How To Create Animated GIFs With FFmpeg
Learn to install and use this free video converter
I use animated GIFs in my articles to show commands at work in my terminal, see here for an example. The beauty of an animated GIF is that it is embeddable on a webpage like any other image. There are no plugins or video tags needed, so it works on many devices and platforms.
If you want to teach or show your readers something, and don’t want to resort to YouTube to host a video of it, consider an animated GIF. Just keep in mind that animated GIFs are not the most efficient at storing video, so the file size can grow very quickly if you’re not taking the proper precautions.
So how do you create an animated GIF? You can find a plethora of video converters out there. I abandoned all these programs for an open-source and free tool called FFmpeg. FFmpeg is actually at the core of many video tools and websites.
The name is anything but attractive. That it is a command-line tool might put off even more people. But it’s not that difficult, and I’m convinced you can be up and running with FFmpeg by the end of this tutorial!
What is FFmpeg?
The definition given by the project itself describes it better than I can:
“FFmpeg is the leading multimedia framework, able to decode, encode, transcode, mux, demux, stream, filter and play pretty much anything that humans and machines have created. It supports the most obscure ancient formats up to the cutting edge. No matter if they were designed by some standards committee, the community or a corporation.”
Nothing about the above statement is a lie or exaggerated marketing speech. FFmpeg is in fact that awesome and feature-rich.
I’ll take a non-linear approach here and first show you what you can do with FFmpeg. If that convinces you, I’ll help you with the installation at the end of this article.
How to create animated GIFs
On a Mac, you can create a video of your screen by pressing: Shift-Command (⌘)-5. You can record the entire screen or just a portion you select. I highly recommend selecting a small portion, to keep the file size small.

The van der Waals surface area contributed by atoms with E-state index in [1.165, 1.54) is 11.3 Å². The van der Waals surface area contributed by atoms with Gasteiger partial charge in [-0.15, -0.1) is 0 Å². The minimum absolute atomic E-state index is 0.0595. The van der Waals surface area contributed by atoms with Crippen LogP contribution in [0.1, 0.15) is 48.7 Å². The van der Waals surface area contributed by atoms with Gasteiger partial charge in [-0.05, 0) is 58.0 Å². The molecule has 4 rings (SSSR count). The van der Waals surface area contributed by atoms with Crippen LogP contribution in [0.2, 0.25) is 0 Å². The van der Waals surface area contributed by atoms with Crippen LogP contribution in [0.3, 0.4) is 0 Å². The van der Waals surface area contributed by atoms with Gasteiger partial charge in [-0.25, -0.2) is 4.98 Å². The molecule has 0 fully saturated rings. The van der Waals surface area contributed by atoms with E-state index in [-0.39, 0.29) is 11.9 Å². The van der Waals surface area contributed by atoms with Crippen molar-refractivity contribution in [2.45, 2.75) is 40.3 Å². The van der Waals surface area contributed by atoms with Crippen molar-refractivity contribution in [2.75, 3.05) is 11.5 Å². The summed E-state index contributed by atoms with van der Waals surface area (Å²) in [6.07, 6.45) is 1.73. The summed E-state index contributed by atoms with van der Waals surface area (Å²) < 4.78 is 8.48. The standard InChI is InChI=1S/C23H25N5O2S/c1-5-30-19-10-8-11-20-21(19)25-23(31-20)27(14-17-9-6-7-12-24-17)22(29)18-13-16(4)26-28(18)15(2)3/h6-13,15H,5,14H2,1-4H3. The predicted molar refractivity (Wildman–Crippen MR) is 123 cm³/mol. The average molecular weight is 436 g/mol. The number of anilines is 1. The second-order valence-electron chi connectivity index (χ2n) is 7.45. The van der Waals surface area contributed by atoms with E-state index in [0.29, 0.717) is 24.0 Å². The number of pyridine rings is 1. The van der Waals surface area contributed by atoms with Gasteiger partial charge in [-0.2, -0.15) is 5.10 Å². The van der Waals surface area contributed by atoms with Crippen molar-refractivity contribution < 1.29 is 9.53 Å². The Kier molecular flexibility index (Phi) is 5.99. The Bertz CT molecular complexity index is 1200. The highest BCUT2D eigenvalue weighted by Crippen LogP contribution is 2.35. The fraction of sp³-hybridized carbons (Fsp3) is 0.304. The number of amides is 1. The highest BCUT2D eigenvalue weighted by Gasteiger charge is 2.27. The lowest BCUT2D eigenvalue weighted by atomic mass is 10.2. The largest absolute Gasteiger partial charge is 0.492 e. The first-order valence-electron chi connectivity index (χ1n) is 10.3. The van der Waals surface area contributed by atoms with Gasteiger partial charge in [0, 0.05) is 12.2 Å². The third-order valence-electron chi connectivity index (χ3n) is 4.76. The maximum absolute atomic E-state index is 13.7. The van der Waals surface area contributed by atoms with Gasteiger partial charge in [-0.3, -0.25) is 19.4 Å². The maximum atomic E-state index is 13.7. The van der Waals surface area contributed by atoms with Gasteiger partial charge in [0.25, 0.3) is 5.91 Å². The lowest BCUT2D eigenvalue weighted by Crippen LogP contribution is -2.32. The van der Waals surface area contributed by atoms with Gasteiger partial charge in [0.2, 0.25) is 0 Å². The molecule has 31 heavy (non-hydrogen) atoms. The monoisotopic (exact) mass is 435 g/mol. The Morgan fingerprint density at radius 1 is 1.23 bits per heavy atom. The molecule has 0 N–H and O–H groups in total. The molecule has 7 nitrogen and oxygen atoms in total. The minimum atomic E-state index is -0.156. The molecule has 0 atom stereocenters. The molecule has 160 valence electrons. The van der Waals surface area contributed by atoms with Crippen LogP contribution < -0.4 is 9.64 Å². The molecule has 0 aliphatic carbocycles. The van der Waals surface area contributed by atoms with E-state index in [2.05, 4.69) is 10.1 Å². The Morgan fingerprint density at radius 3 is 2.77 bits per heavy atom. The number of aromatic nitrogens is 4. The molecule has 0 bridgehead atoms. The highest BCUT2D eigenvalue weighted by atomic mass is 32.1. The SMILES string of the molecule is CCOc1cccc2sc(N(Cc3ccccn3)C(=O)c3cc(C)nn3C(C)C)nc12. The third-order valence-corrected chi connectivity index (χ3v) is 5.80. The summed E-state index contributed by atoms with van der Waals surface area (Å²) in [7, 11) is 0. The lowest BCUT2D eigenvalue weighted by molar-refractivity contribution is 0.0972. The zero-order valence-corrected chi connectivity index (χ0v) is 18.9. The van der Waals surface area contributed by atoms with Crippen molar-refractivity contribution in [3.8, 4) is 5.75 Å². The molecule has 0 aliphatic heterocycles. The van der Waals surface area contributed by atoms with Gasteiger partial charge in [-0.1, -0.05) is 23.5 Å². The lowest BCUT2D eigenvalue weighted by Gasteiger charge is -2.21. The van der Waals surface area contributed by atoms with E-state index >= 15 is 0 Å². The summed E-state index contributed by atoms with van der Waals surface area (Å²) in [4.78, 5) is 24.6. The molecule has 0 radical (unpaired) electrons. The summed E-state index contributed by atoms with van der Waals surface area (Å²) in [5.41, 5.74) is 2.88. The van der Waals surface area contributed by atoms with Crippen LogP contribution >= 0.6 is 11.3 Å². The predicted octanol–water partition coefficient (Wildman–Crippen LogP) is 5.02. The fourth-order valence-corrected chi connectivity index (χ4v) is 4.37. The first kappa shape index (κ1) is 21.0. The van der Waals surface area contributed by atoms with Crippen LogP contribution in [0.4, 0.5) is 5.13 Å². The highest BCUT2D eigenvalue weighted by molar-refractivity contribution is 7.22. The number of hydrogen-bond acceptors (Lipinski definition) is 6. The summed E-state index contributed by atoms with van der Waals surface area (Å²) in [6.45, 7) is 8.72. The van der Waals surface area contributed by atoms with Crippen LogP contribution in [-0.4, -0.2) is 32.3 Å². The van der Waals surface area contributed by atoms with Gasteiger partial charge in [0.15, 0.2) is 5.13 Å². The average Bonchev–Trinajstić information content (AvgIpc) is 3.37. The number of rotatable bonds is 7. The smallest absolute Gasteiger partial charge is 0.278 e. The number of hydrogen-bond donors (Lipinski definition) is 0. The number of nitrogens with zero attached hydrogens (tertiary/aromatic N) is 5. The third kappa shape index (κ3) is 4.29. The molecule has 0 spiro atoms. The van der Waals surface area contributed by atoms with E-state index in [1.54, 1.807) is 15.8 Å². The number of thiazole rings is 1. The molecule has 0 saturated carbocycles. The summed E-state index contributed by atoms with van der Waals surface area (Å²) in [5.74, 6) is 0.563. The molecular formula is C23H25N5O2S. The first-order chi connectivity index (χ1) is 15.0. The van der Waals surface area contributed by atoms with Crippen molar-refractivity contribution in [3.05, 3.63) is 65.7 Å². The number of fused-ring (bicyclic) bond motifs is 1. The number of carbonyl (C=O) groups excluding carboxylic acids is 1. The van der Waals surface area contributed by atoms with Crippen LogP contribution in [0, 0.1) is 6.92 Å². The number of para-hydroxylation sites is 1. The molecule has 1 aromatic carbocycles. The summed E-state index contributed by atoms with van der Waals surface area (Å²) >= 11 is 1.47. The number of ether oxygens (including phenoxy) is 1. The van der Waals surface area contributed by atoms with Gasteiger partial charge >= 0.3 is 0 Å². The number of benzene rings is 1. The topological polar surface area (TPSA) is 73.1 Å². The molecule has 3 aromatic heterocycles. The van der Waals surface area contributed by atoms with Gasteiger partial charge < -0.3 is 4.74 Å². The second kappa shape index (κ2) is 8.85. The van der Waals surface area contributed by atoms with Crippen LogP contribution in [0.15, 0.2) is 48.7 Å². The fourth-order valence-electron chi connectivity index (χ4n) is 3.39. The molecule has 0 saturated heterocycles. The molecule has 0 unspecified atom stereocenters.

Windows 10 also includes a way to record your screen, read more about it here. On Linux, you can use a tool like Kazam or SimpleScreenRecorder.
While writing this article, I created a small video of myself typing. It resulted in an 887K MOV file. I converted that to a GIF:
ffmpeg -i me-writing.mov me-writing.gif
Now that’s not too complicated, right? The
-i option stands for “input file”. FFmpeg detected the input type and guessed the requested output format based on the extension
The result is a 387K GIF file. That’s not bad. We can reduce the file size even more by reducing the frame rate to 4 frames per second, which is enough for a simple video with very little action:
ffmpeg -i me-writing.mov -r 4 me-writing-r4.gif
As you may have guessed, -r means “frame rate”. The result is a 146K file. Now we’re getting somewhere! We can reduce it further, with some down-scaling:
ffmpeg -i me-writing.mov -r 4 -vf scale=640:-1 me-writing-r4–640.gif
We scaled the video to a width of 640. FFmpeg calculates the height for us because we entered -1. It will keep the aspect ratio of the original video.
Our file is now 110K. Not bad! We went from an 887K video to a 110K animated GIF, without losing information. Here’s the result:
You now have the basics to create animated GIFs and make your articles stand out! You can play with the parameters to find the sweet spot for the video you made. A frame rate of 4 will not work for everything, but perhaps 8 is enough to get the point across and still reduce your file considerably.
If you’re convinced, you can use these pointers to install FFmpeg on your computer.
If you’re on macOS, use Homebrew. If you don’t have Homebrew yet, read my tutorial on it. Once you have it, use the following command to install FFmpeg:
brew install ffmpeg
On Linux, it depends on the distro you are running. FFmpeg will often be part of the base package repository. If it’s not, there’s usually some repository available that you can easily add. Something not known to many: you can use Homebrew on Linux too! It’s an easy way to get the latest, bleeding-edge version of the software.
I don’t use Windows, but you can download the latest FFmpeg build for Windows on this site.
With very basic commands, you can create compact animated GIFs for your articles. Just take these three points in mind:
- Capture only that which is necessary to get the point across. The smaller the area, the smaller your GIF will be
- Reduce the frame rate as much as possible
- Rescale to video to smaller dimensions